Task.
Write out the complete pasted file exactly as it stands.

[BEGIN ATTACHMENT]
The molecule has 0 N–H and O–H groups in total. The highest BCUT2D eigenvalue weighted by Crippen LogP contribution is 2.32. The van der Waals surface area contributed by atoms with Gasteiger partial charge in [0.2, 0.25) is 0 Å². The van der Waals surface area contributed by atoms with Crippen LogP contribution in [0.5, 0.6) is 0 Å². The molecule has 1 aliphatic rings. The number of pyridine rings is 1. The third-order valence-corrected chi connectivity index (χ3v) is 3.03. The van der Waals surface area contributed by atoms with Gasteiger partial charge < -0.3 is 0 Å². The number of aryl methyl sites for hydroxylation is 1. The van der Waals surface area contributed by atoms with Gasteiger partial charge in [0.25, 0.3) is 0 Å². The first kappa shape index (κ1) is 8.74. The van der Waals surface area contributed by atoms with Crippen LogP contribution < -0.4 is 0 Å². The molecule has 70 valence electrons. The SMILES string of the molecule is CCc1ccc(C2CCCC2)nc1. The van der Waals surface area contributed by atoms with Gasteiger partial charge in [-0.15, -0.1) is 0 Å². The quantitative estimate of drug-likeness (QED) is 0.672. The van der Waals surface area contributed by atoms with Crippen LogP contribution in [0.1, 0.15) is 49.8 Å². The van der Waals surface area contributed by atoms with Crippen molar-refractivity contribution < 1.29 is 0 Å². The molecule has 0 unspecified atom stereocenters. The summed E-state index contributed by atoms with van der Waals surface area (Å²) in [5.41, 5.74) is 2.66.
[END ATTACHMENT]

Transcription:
The molecule has 0 N–H and O–H groups in total. The highest BCUT2D eigenvalue weighted by Crippen LogP contribution is 2.32. The van der Waals surface area contributed by atoms with Gasteiger partial charge in [0.2, 0.25) is 0 Å². The van der Waals surface area contributed by atoms with Crippen LogP contribution in [0.5, 0.6) is 0 Å². The molecule has 1 aliphatic rings. The number of pyridine rings is 1. The third-order valence-corrected chi connectivity index (χ3v) is 3.03. The van der Waals surface area contributed by atoms with Gasteiger partial charge < -0.3 is 0 Å². The number of aryl methyl sites for hydroxylation is 1. The van der Waals surface area contributed by atoms with Gasteiger partial charge in [0.25, 0.3) is 0 Å². The first kappa shape index (κ1) is 8.74. The van der Waals surface area contributed by atoms with Crippen LogP contribution < -0.4 is 0 Å². The molecule has 70 valence electrons. The SMILES string of the molecule is CCc1ccc(C2CCCC2)nc1. The van der Waals surface area contributed by atoms with Gasteiger partial charge in [-0.15, -0.1) is 0 Å². The quantitative estimate of drug-likeness (QED) is 0.672. The van der Waals surface area contributed by atoms with Crippen LogP contribution in [0.1, 0.15) is 49.8 Å². The van der Waals surface area contributed by atoms with Crippen molar-refractivity contribution < 1.29 is 0 Å². The molecule has 0 unspecified atom stereocenters. The summed E-state index contributed by atoms with van der Waals surface area (Å²) in [5.41, 5.74) is 2.66.